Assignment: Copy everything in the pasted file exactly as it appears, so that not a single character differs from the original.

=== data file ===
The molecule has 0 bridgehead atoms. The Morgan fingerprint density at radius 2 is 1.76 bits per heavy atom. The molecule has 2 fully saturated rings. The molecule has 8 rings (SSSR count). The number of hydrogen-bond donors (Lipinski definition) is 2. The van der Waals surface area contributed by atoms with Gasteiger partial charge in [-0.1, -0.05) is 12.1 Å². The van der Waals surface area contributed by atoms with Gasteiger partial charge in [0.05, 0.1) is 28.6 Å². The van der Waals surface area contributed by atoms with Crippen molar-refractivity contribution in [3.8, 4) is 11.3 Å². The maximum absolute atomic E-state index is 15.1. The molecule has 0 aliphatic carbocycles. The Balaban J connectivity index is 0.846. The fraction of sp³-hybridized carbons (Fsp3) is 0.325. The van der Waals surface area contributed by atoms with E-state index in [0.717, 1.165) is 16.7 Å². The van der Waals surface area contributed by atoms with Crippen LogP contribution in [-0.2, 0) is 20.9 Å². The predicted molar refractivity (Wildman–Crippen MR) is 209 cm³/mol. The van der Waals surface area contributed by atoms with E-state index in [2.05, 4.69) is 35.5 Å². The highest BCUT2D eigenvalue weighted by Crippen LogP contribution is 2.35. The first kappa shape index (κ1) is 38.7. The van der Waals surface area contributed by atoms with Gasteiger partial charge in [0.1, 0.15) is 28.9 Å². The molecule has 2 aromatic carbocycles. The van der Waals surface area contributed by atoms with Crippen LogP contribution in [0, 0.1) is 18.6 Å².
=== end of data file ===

The molecule has 0 bridgehead atoms. The Morgan fingerprint density at radius 2 is 1.76 bits per heavy atom. The molecule has 2 fully saturated rings. The molecule has 8 rings (SSSR count). The number of hydrogen-bond donors (Lipinski definition) is 2. The van der Waals surface area contributed by atoms with Gasteiger partial charge in [-0.1, -0.05) is 12.1 Å². The van der Waals surface area contributed by atoms with Gasteiger partial charge in [0.05, 0.1) is 28.6 Å². The van der Waals surface area contributed by atoms with Crippen molar-refractivity contribution in [3.8, 4) is 11.3 Å². The maximum absolute atomic E-state index is 15.1. The molecule has 0 aliphatic carbocycles. The Balaban J connectivity index is 0.846. The fraction of sp³-hybridized carbons (Fsp3) is 0.325. The van der Waals surface area contributed by atoms with E-state index in [0.717, 1.165) is 16.7 Å². The van der Waals surface area contributed by atoms with Crippen LogP contribution in [-0.2, 0) is 20.9 Å². The predicted molar refractivity (Wildman–Crippen MR) is 209 cm³/mol. The van der Waals surface area contributed by atoms with E-state index in [2.05, 4.69) is 35.5 Å². The highest BCUT2D eigenvalue weighted by Crippen LogP contribution is 2.35. The first kappa shape index (κ1) is 38.7. The van der Waals surface area contributed by atoms with Gasteiger partial charge in [0.1, 0.15) is 28.9 Å². The molecule has 2 aromatic carbocycles. The van der Waals surface area contributed by atoms with Crippen LogP contribution in [0, 0.1) is 18.6 Å².